Know Your Values

Maria Moratto

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Values are the beliefs that motivate us to do things and pursue happiness. Since values are the source of meaning and satisfaction in life, we must know and prioritize them. Values Clarification is nothing more than an exercise we perform to become aware of our most important values.

It is the process in which you will find out in a clear and concise way what you do believe. This process will help you look into yourself, understand how others view you and vice-versa, and why you do what you do on a daily basis. It will improve your self-esteem and self-confidence because it shows your place in the world. It will give you a definite sense of purpose, which you can use in all areas of your life. It will help you decide whom you want to spend your life with, which is the basis of a happy relationship. It will also tell you whom and what you are willing to die for. You values are a representation of your core.

Values are divided into two categories: instrumental and terminal.

Instrumental: These are values that describe how we are or how we want to be in life. They describe our human character and we strongly believe in them. They are, for example: aesthetics, ambition, authority, capability, care, cheerfulness, cleanliness, common sense, cooperation, courage, etc.

Terminal: These are values that reflect our reasons for living. They are what we are about. They are, for example: accomplishment, achievement, adventure, appearance, career, celebration, close friendship, comfortable life, contentment, country, etc.

Know your values And now comes the fun part. You will list your important values. Here’s how you do it:

1. Make a list of values that you think are important for you. (For a thorough list of values, please, contact me). Now, if you have no idea how to find your values, take a look around you, revisit people you admire and decide what it is that you like the most about them. Write down what this person stands for. This is the person’s values. You can make them yours and add them to your list.

2. Understand the meaning of each of your chosen values. Use a dictionary or, better yet, try to make up your own definition of the values. This can be a great exercise per se, for we usually don’t think about these things very much, even less about their meanings.

For example: Honesty. The Webster dictionary says that honesty is the act of being honest, which means, never deceiving, stealing, or taking advantage of others. Personally, you could agree with this definition but you could also simplify it by saying: “honesty is the act of not lying, or the act of being truthful. ” You could also add that honesty is good in most cases, but in others, it is not so recommended; in fact, in some circumstances a person shouldn’t be honest at all. These instances, you might add, occur when a person can be hurt—your friend asks your opinion about the dress she just bought and you think her choice of colors is just awful. Should you tell her the truth?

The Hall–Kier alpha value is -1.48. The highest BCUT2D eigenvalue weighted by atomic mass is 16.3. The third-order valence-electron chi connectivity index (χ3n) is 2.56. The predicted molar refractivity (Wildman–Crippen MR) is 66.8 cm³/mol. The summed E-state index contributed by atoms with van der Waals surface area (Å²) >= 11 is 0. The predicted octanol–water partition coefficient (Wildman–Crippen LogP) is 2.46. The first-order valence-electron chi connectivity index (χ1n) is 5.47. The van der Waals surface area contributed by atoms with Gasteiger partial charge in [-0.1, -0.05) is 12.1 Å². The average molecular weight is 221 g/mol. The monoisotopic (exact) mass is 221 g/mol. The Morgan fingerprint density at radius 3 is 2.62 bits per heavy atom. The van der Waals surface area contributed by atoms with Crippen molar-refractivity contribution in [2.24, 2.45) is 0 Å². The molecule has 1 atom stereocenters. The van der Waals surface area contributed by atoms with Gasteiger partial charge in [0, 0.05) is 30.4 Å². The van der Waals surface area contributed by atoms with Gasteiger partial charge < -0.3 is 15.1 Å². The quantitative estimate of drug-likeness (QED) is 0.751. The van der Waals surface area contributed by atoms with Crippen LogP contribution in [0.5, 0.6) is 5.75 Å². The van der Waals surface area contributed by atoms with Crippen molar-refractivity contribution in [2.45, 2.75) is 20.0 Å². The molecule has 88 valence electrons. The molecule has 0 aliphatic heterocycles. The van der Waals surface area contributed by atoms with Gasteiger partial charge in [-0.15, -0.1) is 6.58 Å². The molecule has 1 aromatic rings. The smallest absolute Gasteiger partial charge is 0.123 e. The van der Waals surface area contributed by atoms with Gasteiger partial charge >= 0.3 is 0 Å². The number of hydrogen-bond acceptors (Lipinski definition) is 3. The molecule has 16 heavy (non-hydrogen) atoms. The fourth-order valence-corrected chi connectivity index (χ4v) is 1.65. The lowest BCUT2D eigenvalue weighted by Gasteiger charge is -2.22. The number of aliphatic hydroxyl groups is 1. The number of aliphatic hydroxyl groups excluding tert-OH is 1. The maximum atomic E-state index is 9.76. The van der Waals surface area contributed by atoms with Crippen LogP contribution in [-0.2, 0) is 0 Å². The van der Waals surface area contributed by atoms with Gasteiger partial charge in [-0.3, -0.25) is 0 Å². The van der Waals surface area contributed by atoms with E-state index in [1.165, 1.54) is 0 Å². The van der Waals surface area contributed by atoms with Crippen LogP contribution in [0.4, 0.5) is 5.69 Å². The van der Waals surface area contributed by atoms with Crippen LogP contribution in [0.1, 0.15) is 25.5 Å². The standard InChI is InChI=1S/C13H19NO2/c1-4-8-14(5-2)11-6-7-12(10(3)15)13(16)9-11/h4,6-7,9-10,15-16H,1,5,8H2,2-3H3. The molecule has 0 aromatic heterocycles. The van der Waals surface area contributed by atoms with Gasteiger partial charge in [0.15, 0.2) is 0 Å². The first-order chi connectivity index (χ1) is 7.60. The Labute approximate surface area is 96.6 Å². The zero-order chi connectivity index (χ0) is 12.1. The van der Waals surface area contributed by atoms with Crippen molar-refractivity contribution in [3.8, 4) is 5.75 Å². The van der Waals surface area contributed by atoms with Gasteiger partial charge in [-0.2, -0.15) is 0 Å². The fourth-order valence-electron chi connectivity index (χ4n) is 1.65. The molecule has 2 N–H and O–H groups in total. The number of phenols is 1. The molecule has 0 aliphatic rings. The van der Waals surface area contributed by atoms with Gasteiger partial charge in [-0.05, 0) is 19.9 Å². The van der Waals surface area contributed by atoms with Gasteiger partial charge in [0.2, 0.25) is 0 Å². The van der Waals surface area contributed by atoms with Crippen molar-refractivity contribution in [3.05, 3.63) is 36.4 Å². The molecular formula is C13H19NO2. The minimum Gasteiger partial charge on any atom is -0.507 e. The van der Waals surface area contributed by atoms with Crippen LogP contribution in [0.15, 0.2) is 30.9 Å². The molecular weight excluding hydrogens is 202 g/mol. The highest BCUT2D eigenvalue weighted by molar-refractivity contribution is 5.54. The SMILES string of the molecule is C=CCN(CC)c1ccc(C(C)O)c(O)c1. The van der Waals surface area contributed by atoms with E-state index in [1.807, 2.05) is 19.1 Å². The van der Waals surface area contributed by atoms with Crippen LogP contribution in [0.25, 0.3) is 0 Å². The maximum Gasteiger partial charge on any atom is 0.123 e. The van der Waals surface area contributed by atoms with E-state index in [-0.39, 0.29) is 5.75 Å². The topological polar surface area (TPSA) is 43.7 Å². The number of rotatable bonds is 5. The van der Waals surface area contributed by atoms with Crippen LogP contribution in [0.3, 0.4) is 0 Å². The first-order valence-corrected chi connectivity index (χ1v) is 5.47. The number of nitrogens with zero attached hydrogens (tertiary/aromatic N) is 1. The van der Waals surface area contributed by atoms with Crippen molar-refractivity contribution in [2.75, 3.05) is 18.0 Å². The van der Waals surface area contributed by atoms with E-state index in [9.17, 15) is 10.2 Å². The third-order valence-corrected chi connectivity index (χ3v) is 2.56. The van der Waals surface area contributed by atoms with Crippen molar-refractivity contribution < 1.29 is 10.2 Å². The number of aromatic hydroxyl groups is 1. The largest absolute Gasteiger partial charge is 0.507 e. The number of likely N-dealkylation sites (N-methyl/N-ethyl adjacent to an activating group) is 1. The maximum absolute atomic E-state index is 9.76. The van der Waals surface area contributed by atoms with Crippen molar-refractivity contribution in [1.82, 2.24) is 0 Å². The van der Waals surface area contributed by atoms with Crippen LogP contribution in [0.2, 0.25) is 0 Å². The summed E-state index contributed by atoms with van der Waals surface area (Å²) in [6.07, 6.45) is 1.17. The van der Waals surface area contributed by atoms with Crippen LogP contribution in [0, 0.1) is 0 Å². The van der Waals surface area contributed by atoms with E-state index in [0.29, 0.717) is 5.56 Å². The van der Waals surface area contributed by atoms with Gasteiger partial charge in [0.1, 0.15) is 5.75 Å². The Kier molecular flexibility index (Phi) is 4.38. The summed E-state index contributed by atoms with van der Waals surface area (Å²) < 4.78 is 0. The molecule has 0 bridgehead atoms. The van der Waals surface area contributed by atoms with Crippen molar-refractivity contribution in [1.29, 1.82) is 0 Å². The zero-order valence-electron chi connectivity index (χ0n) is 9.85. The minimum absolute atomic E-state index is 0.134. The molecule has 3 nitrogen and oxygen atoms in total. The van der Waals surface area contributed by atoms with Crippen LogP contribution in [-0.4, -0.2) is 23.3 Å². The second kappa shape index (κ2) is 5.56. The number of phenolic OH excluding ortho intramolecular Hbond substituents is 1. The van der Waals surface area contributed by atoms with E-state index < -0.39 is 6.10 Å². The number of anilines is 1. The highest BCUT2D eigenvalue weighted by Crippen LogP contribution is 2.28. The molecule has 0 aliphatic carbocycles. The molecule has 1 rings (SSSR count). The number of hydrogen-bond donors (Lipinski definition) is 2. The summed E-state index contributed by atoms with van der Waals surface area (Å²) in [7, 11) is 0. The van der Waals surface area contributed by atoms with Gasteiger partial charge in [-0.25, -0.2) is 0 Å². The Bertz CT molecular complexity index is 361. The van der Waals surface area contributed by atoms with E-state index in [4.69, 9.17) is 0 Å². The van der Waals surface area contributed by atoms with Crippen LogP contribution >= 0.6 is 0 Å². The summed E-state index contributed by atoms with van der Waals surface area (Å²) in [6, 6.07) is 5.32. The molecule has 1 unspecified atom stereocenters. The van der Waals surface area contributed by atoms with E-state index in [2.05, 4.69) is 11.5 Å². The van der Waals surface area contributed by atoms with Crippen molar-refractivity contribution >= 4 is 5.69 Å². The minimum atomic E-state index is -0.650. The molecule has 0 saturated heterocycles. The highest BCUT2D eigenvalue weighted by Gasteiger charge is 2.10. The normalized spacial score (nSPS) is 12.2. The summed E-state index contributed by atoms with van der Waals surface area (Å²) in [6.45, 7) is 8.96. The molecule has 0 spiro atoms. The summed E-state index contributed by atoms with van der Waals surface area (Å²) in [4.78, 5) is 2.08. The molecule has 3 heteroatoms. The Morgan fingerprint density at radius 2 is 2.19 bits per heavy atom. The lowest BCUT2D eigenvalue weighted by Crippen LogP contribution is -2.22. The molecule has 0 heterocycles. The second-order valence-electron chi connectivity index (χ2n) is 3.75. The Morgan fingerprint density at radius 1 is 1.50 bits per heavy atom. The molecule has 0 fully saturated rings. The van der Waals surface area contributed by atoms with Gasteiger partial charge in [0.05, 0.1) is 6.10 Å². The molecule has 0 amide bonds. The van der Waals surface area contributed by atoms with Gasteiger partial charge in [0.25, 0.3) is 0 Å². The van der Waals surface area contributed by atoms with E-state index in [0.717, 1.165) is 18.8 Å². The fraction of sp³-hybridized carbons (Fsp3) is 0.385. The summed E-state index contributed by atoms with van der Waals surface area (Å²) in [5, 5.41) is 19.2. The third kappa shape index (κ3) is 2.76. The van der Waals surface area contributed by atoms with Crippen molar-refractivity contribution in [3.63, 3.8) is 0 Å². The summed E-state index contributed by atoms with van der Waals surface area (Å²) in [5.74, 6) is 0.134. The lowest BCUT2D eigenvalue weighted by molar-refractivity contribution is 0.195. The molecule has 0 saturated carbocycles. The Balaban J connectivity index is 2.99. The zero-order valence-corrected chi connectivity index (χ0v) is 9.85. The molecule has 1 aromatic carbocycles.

Now, that is your definition. Remember that values should never be judged, since they are unique to each individual and we should never dispute each person’s beliefs.

3. Once you have your list, prioritize it: from the most to the least important value. Take your time. Perhaps you want to do this when you are sitting quietly, so you can meditate about the importance of these values to you.

4. Think about the people you really resonate with. Do they have the same values as you do?

5. Think about the ones who don’t have the same values as you do. How do you deal with them? Can you accept the fact that each person is different and, therefore, deserves your respect anyway? How can you live and let live?

Becoming aware of our values is worth only when we learn that each life is shaped in a different way and, therefore, we should be the first ones to learn not to judge people. Even though we don’t accept some people’s behavior, we can certainly try to live with them the best way we can. This is called tolerance.

© Maria Moratto 2005 About the author Dr. Maria Moratto holds five degrees and is a life coach. She promotes coaching, seminars and courses in developing the perfect life blueprint, which includes attracting abundance and loving relationships, time management, stress management, diversity, goal setting, career search and change, values clarification, leisure, self-improvement, college life, spirituality, natural health and lifestyle. She is also writing a book on successful relationships, coming soon. Visit her website at and sign up for a free e-zine that is short, informative, and fun. In it you will find ideas, hints, and resources to improve your life, have fun in the process, and find true happiness. Go to her blog at: for great discussions on these topics. You may reprint this article in its entirety as long as you add this source box. I'd also appreciate an email:


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